On Wed, Jan 12, 2022 at 2:04 AM Panu Matilainen <pmatilai(a)redhat.com> wrote:
On 1/12/22 10:45, Chris Murphy wrote:
> On Tue, Jan 11, 2022 at 2:00 AM Panu Matilainen <pmatilai(a)redhat.com> wrote:
>> For many practical purposes it's probably just
rearranging the chairs,
>> but a separate top-level directory describing the *system* state seems
>> instinctively *much* more correct solution to it than stuffing it
>> somewhere deep inside a loosely related fs.
> If rpm is constrained to /usr, then its database can properly be
> somewhere in /usr
> If rpm is unconstrained, with transactions touching any of /usr /var
> /opt /etc, the resulting paradigm is inherently complicated, and an
> additional top-level directory doesn't help make it less complicated.
WTF is this talk about constraining? There's no such constraint in rpm,
and never will.
I'm not talking about changing the nature of the beast. I'm talking
about how it's used as a tool in a distribution with a lot of other
requirements and tradeoffs.
Expanding rpm is also a valid path. We have an example "DNF snapper
plug-in" that demonstrates at least DNF *could* get into the business
of managing snapshots and rollbacks, if it wants that responsibility,
if it's helpful and worth the effort, and if the resources exist to do
it. That's an interesting discussion.
And Fedora packages are not constrained there either, a
vast percentage places stuff in /etc, touches directory tree in /var and
then there's /boot and the software collections and third party software.
/boot might need its own manager(s). I'm strongly leaning toward
bootupd and fwupd being the only things that touch /boot and
everything else is proscribed.
/boot is a small but hot mess right now. RPM, grub, grubby, dracut,
all can touch /boot and in the Boot Loader Spec context there's
multiple OS's sharing /boot. About the only thing I like better is
linux as the bootloader, e.g. Linux Boot, so we have real device and
file system drivers. Anything that manages /boot needs to needs
understand snapshots, and which kernel+initramfs can boot which
> Either top-level directories have their own databases, so rpm
> what's in them even if one is rolled back but not another; or there's
> one database to describe all of these top-level directories which then
> need to share a single (sub)volume so they're all snapshot and rolled
> back together. Either way, there's additionally a need for carve outs
> for things that shouldn't be rolled back.
Erm. Packages don't live conveniently inside a single top level tree,
they can't be split up that way.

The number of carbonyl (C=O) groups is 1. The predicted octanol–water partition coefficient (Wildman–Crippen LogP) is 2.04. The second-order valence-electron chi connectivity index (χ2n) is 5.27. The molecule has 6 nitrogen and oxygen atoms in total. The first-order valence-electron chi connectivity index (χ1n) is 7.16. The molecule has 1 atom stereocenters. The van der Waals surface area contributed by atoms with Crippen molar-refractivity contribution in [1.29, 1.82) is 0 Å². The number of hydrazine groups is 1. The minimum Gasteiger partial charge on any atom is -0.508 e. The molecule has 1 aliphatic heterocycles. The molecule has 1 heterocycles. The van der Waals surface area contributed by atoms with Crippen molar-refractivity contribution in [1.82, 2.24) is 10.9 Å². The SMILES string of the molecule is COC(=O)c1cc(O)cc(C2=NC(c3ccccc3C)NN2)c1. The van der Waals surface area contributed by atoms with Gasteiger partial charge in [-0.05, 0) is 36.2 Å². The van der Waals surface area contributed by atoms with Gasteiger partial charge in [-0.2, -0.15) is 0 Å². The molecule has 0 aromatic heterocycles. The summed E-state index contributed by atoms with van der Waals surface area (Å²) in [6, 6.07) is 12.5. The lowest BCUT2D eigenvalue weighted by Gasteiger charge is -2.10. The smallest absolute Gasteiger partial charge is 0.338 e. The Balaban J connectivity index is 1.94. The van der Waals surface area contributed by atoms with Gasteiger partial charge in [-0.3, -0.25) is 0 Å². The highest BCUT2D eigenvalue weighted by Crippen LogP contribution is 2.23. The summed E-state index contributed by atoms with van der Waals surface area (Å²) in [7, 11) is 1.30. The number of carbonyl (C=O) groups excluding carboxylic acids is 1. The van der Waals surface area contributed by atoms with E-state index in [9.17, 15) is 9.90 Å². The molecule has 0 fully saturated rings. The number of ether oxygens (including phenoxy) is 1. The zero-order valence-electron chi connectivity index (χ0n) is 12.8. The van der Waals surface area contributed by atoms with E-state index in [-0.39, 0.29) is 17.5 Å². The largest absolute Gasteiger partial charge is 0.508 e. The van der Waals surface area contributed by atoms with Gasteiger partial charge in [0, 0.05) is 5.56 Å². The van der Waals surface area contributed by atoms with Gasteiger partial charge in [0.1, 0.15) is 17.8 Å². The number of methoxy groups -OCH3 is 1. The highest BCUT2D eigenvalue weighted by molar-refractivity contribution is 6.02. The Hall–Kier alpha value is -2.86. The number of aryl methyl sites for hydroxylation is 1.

Right. I view this as a criticism, not a benefit though. Neither rpm
nor the FHS are organizing things in a way that helps us do rollbacks.
They're impediments we keep having to take other shortcuts and
workarounds to achieve that goal, and as yet they still have too many
shortcomings. It really isn't to be underestimated the importance of
multiple independent parties coming to the same kinds of conclusions.
> Given the choice, I prefer rpm only touches /usr, which
> /usr/var and /usr/etc.
> But if left unconstrained, having databases inside the directories
> they describe is more reliable than treating the database as a sidecar
> file that can much more easily become disconnected with one or more
> top-level directories it ostensibly describes the contents of.
Here seems to be another SMALL undocumented dependency of this change:
completing the /usrmove thing to cover the whole world including /opt,
/etc, /var, and presumably /boot as well because packages put stuff in it.
Rpm wont care if you want to move content from /etc to /usr/etc and
ditto for /var, /opt and /boot which is also used by packages, ie to
complete to complete the great /usrmove thing started a decade ago. But
that's quite a hidden agenda in this change if you ask me.
This change proposal is narrow in scope. It imagines a future
snapshot+rollback regime of some kind, but isn't depending on any
particular file system or way of achieving it.
I personally like the transactional updates approach. I like what
rpm-ostree is doing, updating the system root out of band rather than
updating the currently running system. I like the idea these updates
can happen in a container, if they fail for any reason we just remove
that bad tree - it's a completely disposable thing until it
successfully updates and maybe we can even automate some simple tests
(it gets to X milestone in the boot process) before we activate it as
the current root. I like the idea of users being able to follow the
trail of breadcrumbs of how systems boot. My strong bias from many
years in Fedora QA is we deal every cycle with boot/startup failure in
some form or another, and the less obscure less fragile more
self-describing and standard that process can be, the easier it is to
avoid, find and fix problems.
We also know that (open)SUSE has proven a working boot to snapshot
design. It's just complicated. They're the first to admit it, and that
they've learned a lot from the experience. Things have changed in 10
years. I imagine we're wandering in a very big library and we don't
know exactly what book we're looking for, but we're perusing with a
purpose. If there is a hidden agenda, it's because none of the change
owners are attached to any one particular boot to snapshot design. We
know it's not going to look identical to anything else out there
because it has to work with a purpose for Fedora, but we also don't
know the details of what that's going to look like.